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Live Active Cultures

Seth Kubersky walks you through the highlights of this year's Snap! Orlando photography festival

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Photo: , License: N/A, Created: 2010:04:17 18:45:10

Opening Night (May 6, 7 p.m.-11 p.m. at the GAI Building): The public grand opening doesn't include food and drinks like the VIP event does, but the passes are only $20 ($10 for students). On Friday night you have the chance to interact with Snap's featured photographers, like Jerry Uelsmann - the godfather of old-school analog photomontage - and his wife, Maggie Taylor, who is a master of digital image manipulation. Images from 100 Portraits, an online exhibition curated by Andy Adams and Larissa Leclair, will be projected during the reception and accompanied by spoken-word performances led by local poet Tod Caviness.

Fashion Show (May 7, 7 p.m.-midnight at the GAI Building): Kahn claims that the surreal and arresting images created by 30-year-old Russian artist Elena Vizerskaya are "so provocative" that he "can't put some of them in the show." The pictures that did make the cut were still sufficiently stimulating to inspire a collection of couture curated by Fused Fashion. Snap will host a runway show of designs patterned after Vizerskaya's photos, preceded by interactive video projection displayed on models' bodies.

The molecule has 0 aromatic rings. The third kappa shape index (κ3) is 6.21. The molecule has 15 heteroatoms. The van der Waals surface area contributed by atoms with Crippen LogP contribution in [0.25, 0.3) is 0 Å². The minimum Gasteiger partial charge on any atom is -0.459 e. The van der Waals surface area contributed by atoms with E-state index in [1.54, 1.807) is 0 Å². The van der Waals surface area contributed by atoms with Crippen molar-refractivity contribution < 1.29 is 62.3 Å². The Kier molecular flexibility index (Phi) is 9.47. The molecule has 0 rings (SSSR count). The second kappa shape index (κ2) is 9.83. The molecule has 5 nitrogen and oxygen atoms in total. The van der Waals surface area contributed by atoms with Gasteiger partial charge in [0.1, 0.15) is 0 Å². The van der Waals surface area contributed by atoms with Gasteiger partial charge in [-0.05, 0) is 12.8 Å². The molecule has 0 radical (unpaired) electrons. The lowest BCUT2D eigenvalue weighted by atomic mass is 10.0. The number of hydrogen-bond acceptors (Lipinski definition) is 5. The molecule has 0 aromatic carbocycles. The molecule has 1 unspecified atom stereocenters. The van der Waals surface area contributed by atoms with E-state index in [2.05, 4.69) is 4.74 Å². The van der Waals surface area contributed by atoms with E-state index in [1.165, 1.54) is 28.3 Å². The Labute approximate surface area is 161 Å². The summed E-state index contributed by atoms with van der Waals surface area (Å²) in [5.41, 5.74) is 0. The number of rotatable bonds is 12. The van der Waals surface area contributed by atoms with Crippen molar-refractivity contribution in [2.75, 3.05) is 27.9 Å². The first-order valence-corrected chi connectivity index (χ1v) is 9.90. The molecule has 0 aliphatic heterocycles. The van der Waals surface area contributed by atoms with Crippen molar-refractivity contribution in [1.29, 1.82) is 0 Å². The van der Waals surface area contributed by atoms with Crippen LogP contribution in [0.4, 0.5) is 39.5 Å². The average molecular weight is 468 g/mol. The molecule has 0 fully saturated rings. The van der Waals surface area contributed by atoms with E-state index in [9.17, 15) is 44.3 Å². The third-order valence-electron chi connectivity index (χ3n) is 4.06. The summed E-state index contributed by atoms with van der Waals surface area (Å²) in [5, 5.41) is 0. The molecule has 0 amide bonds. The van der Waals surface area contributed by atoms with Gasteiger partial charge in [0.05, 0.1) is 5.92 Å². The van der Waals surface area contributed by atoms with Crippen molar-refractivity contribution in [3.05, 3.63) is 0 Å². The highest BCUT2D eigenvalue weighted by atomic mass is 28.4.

Youth Art Reception (May 8, noon-
5 p.m. at the GAI Building): After photojournalist Dan Eldon was stoned to death in Somalia, his mother, Kathy, posthumously published his elaborate travel scrapbooks, kicking off a craze in creative art journaling. Kathy Eldon, who recently executive produced an Extraordinary Mothers television special with Julia Roberts for Oprah's network, will spend Mother's Day encouraging young artists who are inspired by her son's work. For $5, you can join Eldon for her family-friendly showcase and get a "Mom & I" portrait from photographers 
Kinzie Riehm.

While Kahn feels Snap pulled off a good event last year, this time he's aiming for "beyond great." In his words, he's "trying to make a difference" in our community by building an "overstimulating" celebration of photography on the order of Miami's Art Basel or Washington, D.C.'s FotoWeek. But Khan insists Snap isn't just a photography show, but a cultural event for the city. In other cities, Patrick says, this would be just another event because we'd be "exposed to photography all the time." Snap is "trying to change [people's] perception of art in Orlando ... . We don't have to go to New York or L.A. to get it." Whether Snap returns for year three or not will be determined by how many photography fans pay up this weekend to support Kahn's premise.

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